Introduction | EMEA Malicious Activity by Geography | Attack Origin by Country | Top Malicious Code Samples
Symantec has established some of the most comprehensive sources of Internet threat data in the world through the Symantec Global Intelligence Network, which is made up of more than 64.6 million attack sensors and records thousands of events per. This network monitors attack activity in more than 200 countries and territories through a combination of Symantec products and services such as Symantec DeepSight Threat Management System, Symantec Managed Security Services and Norton consumer products, and other third-party data sources.
In addition, Symantec maintains one of the world’s most comprehensive vulnerability databases, currently consisting of more than 47,662 recorded vulnerabilities (spanning more than two decades) from over 15,967 vendors representing over 40,006 products.
Spam, phishing and malware data is captured through a variety of sources, including the Symantec Probe Network, a system of more than 5 million decoy accounts; Symantec.cloud and a number of other Symantec security technologies. Skeptic, the Symantec.cloud proprietary heuristic technology is able to detect new and sophisticated targeted threats before reaching customers’ networks. Over 8 billion email messages and more than 1.4 billion Web requests are processed each day across 15 data centers. Symantec also gathers phishing information through an extensive antifraud community of enterprises, security vendors, and more than 50 million consumers.
These resources give Symantec’s analysts unparalleled sources of data with which to identify, analyze, and provide informed commentary on emerging trends in attacks, malicious code activity, phishing, and spam. The result is the annual Symantec Internet Security Threat Report, which gives enterprises and consumers the essential information to secure their systems effectively now and into the future.
In addition to gathering global Internet attack data, Symantec also analyses attack data that is detected by sensors deployed in specific regions. This report discusses notable aspects of malicious activity Symantec has observed in Europe, the Middle East and Africa (EMEA) for 2011.
EMEA Threat Activity TrendsThe following section of the Symantec Europe, the Middle East and Africa (EMEA) Internet Security Threat Report provides an analysis of threat activity, malicious activity, and data breaches that Symantec observed in EMEA in 2011. The malicious activity discussed in this section not only includes threat activity, but also phishing, malicious code, spam zombies, bot-infected computers, and network attack origins. Attacks are defined as any malicious activity carried out over a network that has been detected by an intrusion detection system (IDS) or firewall. Definitions for the other types of malicious activities can be found in their respective sections within this report.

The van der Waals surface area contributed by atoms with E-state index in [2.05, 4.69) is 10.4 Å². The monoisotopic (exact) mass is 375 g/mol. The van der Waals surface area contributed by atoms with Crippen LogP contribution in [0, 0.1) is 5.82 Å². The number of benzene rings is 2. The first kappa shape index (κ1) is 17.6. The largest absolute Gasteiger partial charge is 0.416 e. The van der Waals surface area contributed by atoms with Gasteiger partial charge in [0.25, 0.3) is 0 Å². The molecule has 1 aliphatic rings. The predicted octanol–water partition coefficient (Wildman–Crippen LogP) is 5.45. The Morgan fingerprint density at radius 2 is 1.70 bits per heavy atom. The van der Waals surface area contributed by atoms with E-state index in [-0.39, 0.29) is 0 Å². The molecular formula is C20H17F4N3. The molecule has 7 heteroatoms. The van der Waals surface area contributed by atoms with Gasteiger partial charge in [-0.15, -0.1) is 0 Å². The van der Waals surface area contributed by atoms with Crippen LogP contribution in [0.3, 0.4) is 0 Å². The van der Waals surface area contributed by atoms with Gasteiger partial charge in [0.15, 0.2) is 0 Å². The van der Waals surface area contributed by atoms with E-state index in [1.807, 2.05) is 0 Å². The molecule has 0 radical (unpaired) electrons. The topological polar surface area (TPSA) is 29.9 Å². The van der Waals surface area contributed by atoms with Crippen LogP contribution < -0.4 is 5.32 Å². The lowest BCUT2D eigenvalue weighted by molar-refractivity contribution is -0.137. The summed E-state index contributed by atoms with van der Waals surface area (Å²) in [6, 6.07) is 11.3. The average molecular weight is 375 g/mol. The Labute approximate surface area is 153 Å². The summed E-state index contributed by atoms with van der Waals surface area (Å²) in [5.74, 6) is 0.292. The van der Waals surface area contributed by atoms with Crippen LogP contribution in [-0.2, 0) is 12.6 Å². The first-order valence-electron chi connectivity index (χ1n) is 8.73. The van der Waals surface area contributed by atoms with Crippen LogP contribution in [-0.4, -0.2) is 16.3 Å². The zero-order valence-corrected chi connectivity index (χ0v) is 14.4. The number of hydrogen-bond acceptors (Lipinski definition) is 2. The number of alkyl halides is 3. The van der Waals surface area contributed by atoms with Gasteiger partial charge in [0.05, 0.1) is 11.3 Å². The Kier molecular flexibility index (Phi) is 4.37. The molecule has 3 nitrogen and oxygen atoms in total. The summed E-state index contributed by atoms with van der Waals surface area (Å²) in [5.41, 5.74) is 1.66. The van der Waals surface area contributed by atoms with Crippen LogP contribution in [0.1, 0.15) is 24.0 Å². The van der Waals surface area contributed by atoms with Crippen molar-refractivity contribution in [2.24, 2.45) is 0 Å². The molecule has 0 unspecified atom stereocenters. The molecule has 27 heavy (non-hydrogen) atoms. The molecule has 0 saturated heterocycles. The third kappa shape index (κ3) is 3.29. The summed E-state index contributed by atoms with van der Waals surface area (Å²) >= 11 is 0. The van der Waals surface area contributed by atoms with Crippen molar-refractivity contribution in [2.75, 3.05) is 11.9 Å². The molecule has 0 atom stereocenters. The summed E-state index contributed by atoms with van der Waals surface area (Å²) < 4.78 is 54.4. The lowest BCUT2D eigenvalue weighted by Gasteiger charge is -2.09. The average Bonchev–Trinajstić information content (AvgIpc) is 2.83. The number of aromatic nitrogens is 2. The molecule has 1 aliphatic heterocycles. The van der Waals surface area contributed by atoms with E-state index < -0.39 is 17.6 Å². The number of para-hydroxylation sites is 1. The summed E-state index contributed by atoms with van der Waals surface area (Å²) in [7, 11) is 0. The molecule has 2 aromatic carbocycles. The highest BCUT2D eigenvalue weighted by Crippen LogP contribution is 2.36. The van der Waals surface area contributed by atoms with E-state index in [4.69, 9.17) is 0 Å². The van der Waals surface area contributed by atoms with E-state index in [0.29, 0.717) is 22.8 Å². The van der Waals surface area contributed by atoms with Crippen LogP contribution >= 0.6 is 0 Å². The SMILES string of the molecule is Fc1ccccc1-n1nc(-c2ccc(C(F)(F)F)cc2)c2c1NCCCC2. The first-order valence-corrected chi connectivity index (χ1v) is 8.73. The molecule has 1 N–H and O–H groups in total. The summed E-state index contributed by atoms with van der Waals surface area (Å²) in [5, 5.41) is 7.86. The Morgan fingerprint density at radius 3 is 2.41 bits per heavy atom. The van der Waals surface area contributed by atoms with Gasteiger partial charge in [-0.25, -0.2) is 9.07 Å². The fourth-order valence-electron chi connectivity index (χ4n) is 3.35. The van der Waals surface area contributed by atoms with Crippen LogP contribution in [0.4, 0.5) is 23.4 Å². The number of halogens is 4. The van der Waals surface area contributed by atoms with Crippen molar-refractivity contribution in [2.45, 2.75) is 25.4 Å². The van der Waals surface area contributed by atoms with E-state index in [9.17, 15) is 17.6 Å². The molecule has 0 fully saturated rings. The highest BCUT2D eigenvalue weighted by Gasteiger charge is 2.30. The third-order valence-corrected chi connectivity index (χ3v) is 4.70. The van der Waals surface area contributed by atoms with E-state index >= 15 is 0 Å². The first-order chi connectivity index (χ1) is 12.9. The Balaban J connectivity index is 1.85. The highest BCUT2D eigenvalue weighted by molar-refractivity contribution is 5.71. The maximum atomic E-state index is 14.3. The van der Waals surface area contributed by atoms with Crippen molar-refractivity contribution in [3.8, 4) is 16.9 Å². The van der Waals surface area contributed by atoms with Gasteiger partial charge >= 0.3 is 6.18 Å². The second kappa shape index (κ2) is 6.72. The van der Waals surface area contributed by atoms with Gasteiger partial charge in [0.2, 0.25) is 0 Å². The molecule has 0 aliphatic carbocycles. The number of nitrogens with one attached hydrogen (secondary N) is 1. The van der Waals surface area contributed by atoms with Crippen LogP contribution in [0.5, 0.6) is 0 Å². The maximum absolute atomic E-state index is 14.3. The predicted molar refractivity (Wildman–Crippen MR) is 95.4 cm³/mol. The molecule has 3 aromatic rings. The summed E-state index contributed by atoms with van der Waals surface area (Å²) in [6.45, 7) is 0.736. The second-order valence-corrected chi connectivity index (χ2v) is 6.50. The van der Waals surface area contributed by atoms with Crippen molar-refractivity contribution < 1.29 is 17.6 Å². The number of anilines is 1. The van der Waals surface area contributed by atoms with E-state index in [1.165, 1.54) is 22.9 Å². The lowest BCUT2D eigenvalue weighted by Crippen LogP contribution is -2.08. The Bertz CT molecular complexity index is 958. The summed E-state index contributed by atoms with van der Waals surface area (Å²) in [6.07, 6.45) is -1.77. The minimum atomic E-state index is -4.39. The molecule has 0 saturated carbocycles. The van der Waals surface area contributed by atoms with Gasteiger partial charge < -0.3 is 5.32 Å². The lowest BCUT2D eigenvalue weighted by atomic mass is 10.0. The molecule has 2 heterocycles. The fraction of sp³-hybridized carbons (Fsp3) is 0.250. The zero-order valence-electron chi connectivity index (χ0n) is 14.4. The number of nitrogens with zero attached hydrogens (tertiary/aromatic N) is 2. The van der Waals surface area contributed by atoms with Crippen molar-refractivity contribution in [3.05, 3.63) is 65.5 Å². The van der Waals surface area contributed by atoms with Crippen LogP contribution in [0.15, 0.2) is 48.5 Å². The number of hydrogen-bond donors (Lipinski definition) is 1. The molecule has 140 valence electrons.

This discussion is based on malicious threat activity detected by Symantec in the EMEA region in 2011.
Threat Activity Trends Metrics for Europe, the Middle East, and Africa
EMEA Malicious Code Activity TrendsSymantec collects malicious code information from its large global customer base through a series of opt in anonymous telemetry programs, including Norton Community Watch, Symantec Digital Immune System, and Symantec Scan and Deliver technologies. Well over 133 million clients, servers, and gateway systems actively contribute to these programs. New malicious code samples, as well as detection incidents from known malicious code types, are reported back to Symantec. Reported incidents are considered potential infections if an infection could have occurred in the absence of security software to detect and eliminate the threat.
Malicious code threats are classified into four main types— backdoors, viruses, worms, and Trojans:
- Backdoors allow an attacker to remotely access compromised computers.
- Trojans are malicious code that users unwittingly install onto their computers, most commonly through either opening email attachments or downloading from the Internet. Trojans are often downloaded and installed by other malicious code as well. Trojan horse programs differ from worms and viruses in that they do not propagate themselves.
- Viruses propagate by infecting existing files on affected computers with malicious code.
- Worms are malicious code threats that can replicate on infected computers or in a manner that facilitates them being copied to another computer (such as via USB storage devices).
Many malicious code threats have multiple features. For example, a backdoor is always categorized in conjunction with another malicious code feature. Typically, backdoors are also Trojans; however, many worms and viruses also incorporate backdoor functionality. In addition, many malicious code samples can be classified as both worm and virus due to the way they propagate. One reason for this is that threat developers try to enable malicious code with multiple propagation vectors in order to increase their odds of successfully compromising computers in attacks.
This discussion is based on malicious code samples detected by Symantec in the EMEA region in 2011.